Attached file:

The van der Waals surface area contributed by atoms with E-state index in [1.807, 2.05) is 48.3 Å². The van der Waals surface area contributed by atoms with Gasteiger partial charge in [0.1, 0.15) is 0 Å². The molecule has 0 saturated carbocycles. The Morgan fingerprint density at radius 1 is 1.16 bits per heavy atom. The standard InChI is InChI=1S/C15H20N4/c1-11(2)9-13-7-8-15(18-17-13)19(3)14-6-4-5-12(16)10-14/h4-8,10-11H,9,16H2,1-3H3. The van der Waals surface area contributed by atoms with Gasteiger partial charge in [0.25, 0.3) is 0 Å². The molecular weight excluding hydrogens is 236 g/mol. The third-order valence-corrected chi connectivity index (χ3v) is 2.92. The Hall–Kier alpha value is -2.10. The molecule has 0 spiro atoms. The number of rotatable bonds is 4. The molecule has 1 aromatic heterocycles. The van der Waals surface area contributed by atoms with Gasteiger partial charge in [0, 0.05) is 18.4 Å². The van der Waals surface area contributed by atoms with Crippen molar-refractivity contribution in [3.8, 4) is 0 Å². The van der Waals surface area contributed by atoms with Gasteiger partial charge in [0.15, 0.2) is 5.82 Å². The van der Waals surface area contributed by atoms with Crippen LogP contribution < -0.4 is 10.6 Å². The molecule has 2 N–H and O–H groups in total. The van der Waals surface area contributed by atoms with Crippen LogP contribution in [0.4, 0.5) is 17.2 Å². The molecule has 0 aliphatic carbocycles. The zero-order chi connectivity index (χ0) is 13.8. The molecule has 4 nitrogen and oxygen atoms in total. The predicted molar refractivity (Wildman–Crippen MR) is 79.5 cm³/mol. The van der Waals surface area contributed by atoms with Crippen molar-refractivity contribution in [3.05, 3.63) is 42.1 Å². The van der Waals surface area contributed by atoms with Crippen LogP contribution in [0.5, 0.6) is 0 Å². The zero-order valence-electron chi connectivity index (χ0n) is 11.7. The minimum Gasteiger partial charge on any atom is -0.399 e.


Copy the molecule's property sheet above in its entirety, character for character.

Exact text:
The van der Waals surface area contributed by atoms with E-state index in [1.807, 2.05) is 48.3 Å². The van der Waals surface area contributed by atoms with Gasteiger partial charge in [0.1, 0.15) is 0 Å². The molecule has 0 saturated carbocycles. The Morgan fingerprint density at radius 1 is 1.16 bits per heavy atom. The standard InChI is InChI=1S/C15H20N4/c1-11(2)9-13-7-8-15(18-17-13)19(3)14-6-4-5-12(16)10-14/h4-8,10-11H,9,16H2,1-3H3. The van der Waals surface area contributed by atoms with Gasteiger partial charge in [0.25, 0.3) is 0 Å². The molecular weight excluding hydrogens is 236 g/mol. The third-order valence-corrected chi connectivity index (χ3v) is 2.92. The Hall–Kier alpha value is -2.10. The molecule has 0 spiro atoms. The number of rotatable bonds is 4. The molecule has 1 aromatic heterocycles. The van der Waals surface area contributed by atoms with Gasteiger partial charge in [0, 0.05) is 18.4 Å². The van der Waals surface area contributed by atoms with Crippen molar-refractivity contribution in [3.8, 4) is 0 Å². The van der Waals surface area contributed by atoms with Gasteiger partial charge in [0.15, 0.2) is 5.82 Å². The van der Waals surface area contributed by atoms with Crippen LogP contribution < -0.4 is 10.6 Å². The molecule has 2 N–H and O–H groups in total. The van der Waals surface area contributed by atoms with Crippen LogP contribution in [0.4, 0.5) is 17.2 Å². The molecule has 0 aliphatic carbocycles. The zero-order chi connectivity index (χ0) is 13.8. The molecule has 4 nitrogen and oxygen atoms in total. The predicted molar refractivity (Wildman–Crippen MR) is 79.5 cm³/mol. The van der Waals surface area contributed by atoms with Crippen molar-refractivity contribution in [3.05, 3.63) is 42.1 Å². The van der Waals surface area contributed by atoms with Crippen LogP contribution in [0.5, 0.6) is 0 Å². The zero-order valence-electron chi connectivity index (χ0n) is 11.7. The minimum Gasteiger partial charge on any atom is -0.399 e.